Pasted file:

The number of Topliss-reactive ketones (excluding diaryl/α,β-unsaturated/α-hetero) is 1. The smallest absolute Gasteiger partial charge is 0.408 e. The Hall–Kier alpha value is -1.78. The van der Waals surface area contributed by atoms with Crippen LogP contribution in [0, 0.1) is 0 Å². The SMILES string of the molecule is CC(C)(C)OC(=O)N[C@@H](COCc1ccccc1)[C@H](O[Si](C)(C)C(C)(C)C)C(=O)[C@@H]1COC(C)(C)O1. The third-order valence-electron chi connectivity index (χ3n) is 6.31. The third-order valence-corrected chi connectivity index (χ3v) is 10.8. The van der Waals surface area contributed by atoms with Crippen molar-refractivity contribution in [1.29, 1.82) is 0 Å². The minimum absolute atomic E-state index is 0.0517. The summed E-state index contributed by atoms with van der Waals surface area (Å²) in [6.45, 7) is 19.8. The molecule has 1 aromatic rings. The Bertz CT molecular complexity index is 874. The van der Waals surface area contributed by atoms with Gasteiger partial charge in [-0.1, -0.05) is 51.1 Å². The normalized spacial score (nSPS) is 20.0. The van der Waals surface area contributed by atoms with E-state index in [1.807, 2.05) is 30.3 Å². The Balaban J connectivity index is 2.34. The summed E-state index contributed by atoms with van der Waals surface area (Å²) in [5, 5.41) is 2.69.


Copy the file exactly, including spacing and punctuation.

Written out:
The number of Topliss-reactive ketones (excluding diaryl/α,β-unsaturated/α-hetero) is 1. The smallest absolute Gasteiger partial charge is 0.408 e. The Hall–Kier alpha value is -1.78. The van der Waals surface area contributed by atoms with Crippen LogP contribution in [0, 0.1) is 0 Å². The SMILES string of the molecule is CC(C)(C)OC(=O)N[C@@H](COCc1ccccc1)[C@H](O[Si](C)(C)C(C)(C)C)C(=O)[C@@H]1COC(C)(C)O1. The third-order valence-electron chi connectivity index (χ3n) is 6.31. The third-order valence-corrected chi connectivity index (χ3v) is 10.8. The van der Waals surface area contributed by atoms with Crippen molar-refractivity contribution in [1.29, 1.82) is 0 Å². The minimum absolute atomic E-state index is 0.0517. The summed E-state index contributed by atoms with van der Waals surface area (Å²) in [6.45, 7) is 19.8. The molecule has 1 aromatic rings. The Bertz CT molecular complexity index is 874. The van der Waals surface area contributed by atoms with Gasteiger partial charge in [-0.1, -0.05) is 51.1 Å². The normalized spacial score (nSPS) is 20.0. The van der Waals surface area contributed by atoms with E-state index in [1.807, 2.05) is 30.3 Å². The Balaban J connectivity index is 2.34. The summed E-state index contributed by atoms with van der Waals surface area (Å²) in [5, 5.41) is 2.69.